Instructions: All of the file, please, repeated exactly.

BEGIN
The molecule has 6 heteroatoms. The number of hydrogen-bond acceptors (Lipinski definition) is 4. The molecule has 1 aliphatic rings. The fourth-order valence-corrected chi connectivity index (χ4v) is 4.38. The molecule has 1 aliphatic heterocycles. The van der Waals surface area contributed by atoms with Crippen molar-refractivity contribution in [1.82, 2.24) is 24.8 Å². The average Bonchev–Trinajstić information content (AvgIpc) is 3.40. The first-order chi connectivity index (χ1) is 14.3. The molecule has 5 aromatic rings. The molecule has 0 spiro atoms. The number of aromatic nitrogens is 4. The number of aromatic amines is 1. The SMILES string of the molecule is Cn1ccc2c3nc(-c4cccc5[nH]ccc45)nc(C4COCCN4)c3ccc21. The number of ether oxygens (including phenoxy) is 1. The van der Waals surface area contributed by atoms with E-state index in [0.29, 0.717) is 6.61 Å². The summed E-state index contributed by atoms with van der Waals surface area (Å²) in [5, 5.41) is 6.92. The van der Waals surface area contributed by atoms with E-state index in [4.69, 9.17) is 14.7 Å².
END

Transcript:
The molecule has 6 heteroatoms. The number of hydrogen-bond acceptors (Lipinski definition) is 4. The molecule has 1 aliphatic rings. The fourth-order valence-corrected chi connectivity index (χ4v) is 4.38. The molecule has 1 aliphatic heterocycles. The van der Waals surface area contributed by atoms with Crippen molar-refractivity contribution in [1.82, 2.24) is 24.8 Å². The average Bonchev–Trinajstić information content (AvgIpc) is 3.40. The first-order chi connectivity index (χ1) is 14.3. The molecule has 5 aromatic rings. The molecule has 0 spiro atoms. The number of aromatic nitrogens is 4. The number of aromatic amines is 1. The SMILES string of the molecule is Cn1ccc2c3nc(-c4cccc5[nH]ccc45)nc(C4COCCN4)c3ccc21. The number of ether oxygens (including phenoxy) is 1. The van der Waals surface area contributed by atoms with E-state index in [0.29, 0.717) is 6.61 Å². The summed E-state index contributed by atoms with van der Waals surface area (Å²) in [5, 5.41) is 6.92. The van der Waals surface area contributed by atoms with E-state index in [4.69, 9.17) is 14.7 Å².